I'm back! And I'm alive! Barely. The move involved two sick kids (including one with pneumonia), one sick parent (me), another sleep-deprived parent, two trips to the doctor, one trip to the emergency room, and some very dedicated friends and family. But we're finally all healthy, and I have only a few boxes left to get rid of. Phew.
Percolation-- letting your story diffuse through your brain, sifting through ideas-- is a process that I think doesn't get enough credit. We practically never talk about it when we bring up writing advice, or mention our writing process. For me, without this process, my stories would be a heck of a lot dumber.
Sometimes, I have story elements that simmer in my head for years. That's what happened with TUGL. I'd had general ideas bubbling in my head since literally the fourth grade, when I first read The Giver. Then, a few new ideas combined with old ones. But even though I had a burst of insight that formed the basic concept, it took weeks of the story rolling around in my head before I could pull it together and actually start a draft. Then, all through the writing process, even when I'm not actively writing, the idea pulls things out of my brain and my daily life. Things get deeper and more complex.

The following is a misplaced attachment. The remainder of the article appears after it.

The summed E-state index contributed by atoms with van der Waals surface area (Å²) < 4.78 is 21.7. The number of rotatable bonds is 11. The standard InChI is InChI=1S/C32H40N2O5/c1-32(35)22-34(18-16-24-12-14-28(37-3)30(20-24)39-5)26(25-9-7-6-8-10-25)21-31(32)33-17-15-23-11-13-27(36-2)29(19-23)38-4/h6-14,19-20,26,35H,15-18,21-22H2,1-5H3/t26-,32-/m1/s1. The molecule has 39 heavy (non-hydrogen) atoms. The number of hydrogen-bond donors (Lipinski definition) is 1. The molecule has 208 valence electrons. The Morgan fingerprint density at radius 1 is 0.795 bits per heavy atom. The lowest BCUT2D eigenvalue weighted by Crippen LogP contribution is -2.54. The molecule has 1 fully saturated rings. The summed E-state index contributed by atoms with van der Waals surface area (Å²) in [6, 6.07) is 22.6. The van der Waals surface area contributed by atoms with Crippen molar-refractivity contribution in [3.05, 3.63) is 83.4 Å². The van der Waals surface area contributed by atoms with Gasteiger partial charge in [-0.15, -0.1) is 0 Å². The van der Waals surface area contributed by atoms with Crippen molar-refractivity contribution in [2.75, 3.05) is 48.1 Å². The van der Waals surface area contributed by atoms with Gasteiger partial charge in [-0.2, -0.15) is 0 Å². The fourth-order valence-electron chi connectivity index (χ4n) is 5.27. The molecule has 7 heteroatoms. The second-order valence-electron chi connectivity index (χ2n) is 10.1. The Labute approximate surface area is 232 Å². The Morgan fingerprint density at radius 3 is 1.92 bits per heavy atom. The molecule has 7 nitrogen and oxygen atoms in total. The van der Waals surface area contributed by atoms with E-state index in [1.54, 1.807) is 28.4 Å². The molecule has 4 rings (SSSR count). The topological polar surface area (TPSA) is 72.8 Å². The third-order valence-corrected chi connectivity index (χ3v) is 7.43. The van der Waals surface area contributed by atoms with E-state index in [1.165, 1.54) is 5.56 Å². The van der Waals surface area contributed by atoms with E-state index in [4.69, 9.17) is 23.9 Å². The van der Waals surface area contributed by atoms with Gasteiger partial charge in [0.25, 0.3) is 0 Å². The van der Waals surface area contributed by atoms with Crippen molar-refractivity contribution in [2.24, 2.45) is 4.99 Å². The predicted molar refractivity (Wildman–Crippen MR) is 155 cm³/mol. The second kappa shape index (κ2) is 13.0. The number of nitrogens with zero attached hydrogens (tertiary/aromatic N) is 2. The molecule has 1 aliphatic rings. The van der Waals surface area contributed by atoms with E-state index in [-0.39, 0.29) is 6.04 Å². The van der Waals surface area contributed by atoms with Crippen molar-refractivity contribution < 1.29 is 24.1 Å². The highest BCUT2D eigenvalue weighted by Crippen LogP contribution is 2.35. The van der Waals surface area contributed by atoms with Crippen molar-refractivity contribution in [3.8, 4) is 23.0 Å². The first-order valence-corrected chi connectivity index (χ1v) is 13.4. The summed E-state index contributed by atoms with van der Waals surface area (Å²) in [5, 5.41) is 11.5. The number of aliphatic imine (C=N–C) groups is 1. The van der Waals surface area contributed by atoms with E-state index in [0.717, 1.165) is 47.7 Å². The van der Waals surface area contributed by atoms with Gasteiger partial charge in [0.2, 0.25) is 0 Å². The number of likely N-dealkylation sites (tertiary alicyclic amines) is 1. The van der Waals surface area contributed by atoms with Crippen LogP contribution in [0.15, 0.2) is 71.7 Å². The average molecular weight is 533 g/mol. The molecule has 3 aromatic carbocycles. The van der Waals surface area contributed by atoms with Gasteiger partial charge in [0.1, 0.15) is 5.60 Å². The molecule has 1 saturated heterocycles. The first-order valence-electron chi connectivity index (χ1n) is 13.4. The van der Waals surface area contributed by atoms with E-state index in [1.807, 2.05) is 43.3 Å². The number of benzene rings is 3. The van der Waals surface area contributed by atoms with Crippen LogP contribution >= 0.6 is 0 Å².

Same thing with my current story. Certain concepts I've been mulling over for a year finally started coming together. I have a certain trick to make sure I get enough "percolation time." When my current project is out with beta readers, I start the mulling process. I have a document I call an "idea dump," and just throw down any idea that comes to me (usually relating to a certain idea or concept). A lot of it gets thrown out, but in the end, I've had a couple of weeks to get a story idea somewhat ready.
Then, it's usually back to revisions on a current draft, but that that point, the new story has started percolating in the back of my mind. I'll stumble across pictures, songs, or ideas that I throw into a file for the new story. And gradually, even though I'm working on another project, the new story starts to take shape in my mind. Then, by the time I'm actually done with my current project, my new story is ready for real development and drafting.
So in a way, all this break time for me has still been productive. I've got more of an idea where to take my plot, how things work in my world (which, I have to say, is SO DANG COOL and I wish I lived there...kinda), who my characters are...it's been great.
So, my friends, do you have a percolation process? Does it happen only while you write? Only before you write? A combination? How much percolation time do you need? I'm curious how other writers develop their stories.